The FDA just revoked an emergency OK for the malaria pill hydroxychloroquine in coronavirus patients, as clinical evidence piles up against the drug
healthregulators will no longer allow the emergency use of chloroquineor hydroxychloroquineto treat COVID-19.
- The Food and Drug Administration said Monday it has revoked the emergency use authorization issued for the antimalarial medications.
- The FDA had previously allowed the drugs to be used in hospitalized COVID-19 patients. Clinical trials testing hydroxychloroquine will not be affected by the change.
- FDA reviewers concluded that chloroquine and hydroxychloroquine "are unlikely to be effective in treating COVID-19 for the authorized uses in the EUA."
- The decision also acknowledged "serious" heart-related side effects that the pills can cause.
US health regulators reversed Monday a decision to allow the use of hydroxychloroquine and chloroquine to treat COVID-19.
The Food and Drug Administration issued an emergency use authorization in late-March for the malaria pills. It specified they could be used in hospitalized COVID-19 patients who could not enroll in a clinical trial. Hydroxychloroquine was first approved in the 1950s and is used by many people to treat lupus or arthritis.
An emergency use OK is not full FDA approval. The bar of evidence is lower for emergency use, allowing regulators to consider both the potential and known benefits and risks for a drug. Standard approval requires the demonstrated benefits outweigh the known risks.
The FDA said the drugs "are unlikely to be effective in treating COVID-19 for the authorized uses in the EUA."
The agency noted that because of heart issues and other side effects in patients taking the medications, the existing and potential benefits of chloroquine and hydroxychloroquine no longer outweigh the risks associated with its use.
Read more: Drugmakers are racing to find ways to treat the novel coronavirus by repurposing existing medications. Here's what you need to know about remdesivir and 15 other leading treatments.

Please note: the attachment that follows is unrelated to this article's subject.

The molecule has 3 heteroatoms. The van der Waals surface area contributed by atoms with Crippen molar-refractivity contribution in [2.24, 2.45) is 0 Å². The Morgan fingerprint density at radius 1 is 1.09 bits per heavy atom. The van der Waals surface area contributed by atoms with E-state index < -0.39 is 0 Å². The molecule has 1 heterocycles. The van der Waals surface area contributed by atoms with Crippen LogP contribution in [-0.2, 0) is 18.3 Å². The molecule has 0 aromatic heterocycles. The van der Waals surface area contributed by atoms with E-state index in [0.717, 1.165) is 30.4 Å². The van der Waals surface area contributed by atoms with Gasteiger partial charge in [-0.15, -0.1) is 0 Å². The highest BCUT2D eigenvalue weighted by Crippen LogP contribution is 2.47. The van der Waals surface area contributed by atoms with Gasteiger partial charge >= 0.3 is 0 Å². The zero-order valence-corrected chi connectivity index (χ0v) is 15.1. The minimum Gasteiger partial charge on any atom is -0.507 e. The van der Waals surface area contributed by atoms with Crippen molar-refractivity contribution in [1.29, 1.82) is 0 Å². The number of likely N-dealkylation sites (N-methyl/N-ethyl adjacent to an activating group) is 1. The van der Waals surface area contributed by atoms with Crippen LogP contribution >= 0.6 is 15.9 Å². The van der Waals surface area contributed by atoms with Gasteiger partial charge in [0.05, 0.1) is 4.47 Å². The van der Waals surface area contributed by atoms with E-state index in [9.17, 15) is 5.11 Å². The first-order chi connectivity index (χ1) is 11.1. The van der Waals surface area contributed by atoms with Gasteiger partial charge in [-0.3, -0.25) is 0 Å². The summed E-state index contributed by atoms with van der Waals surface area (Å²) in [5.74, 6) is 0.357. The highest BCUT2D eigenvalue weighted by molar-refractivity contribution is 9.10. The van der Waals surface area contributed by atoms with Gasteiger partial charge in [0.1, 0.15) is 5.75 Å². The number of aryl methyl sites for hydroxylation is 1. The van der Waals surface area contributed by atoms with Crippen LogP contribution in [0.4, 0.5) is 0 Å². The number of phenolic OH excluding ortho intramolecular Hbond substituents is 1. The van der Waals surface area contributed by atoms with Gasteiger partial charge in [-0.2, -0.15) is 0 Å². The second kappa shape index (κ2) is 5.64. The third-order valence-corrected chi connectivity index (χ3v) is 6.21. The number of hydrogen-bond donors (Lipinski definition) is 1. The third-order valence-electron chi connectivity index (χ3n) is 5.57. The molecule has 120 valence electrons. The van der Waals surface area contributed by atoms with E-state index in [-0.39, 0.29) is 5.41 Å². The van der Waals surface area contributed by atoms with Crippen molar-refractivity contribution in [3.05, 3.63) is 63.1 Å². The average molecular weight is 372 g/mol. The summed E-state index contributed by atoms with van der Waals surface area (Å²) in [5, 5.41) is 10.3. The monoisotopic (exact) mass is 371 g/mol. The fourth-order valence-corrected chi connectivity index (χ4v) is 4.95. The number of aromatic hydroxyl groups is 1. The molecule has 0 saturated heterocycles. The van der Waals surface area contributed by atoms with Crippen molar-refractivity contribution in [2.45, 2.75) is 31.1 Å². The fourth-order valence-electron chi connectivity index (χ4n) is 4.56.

The effectiveness of hydroxychloroquine has been mired by a torrent of low-quality clinical trials over the past months.
In the last couple weeks, however, a few high-quality studies produced results that clarified the picture and suggest the pills are not particularly effective — if at all — in fighting the
Earlier this month, one randomized trial found it did not help prevent COVID-19 infections in people who were likely exposed to the virus. And a large British study of hospitalized patients found no clinical benefit for hydroxychloroquine, researchers said on June 5.
While well-designed studies found no benefit for taking hydroxychloroquine against this outbreak, some research has raised concerns about the potential for the medication to cause heart problems.
Read more: Several new studies are raising fresh doubts on whether malaria pills should be used to treat the coronavirus, and a top US health agency just warned against widespread use
Throughout March and April, President Donald Trump consistently touted the prospects of hydroxychloroquine by name. In a March 21 tweet, Trump said that a combination of the drug with an antibiotic called azithromycin has "a real chance to be one of the biggest game changers in the history of medicine."
Read more: 10 drugmakers are working together to develop a treatment based on the blood of COVID-19 survivors, and they plan to start testing in humans next month
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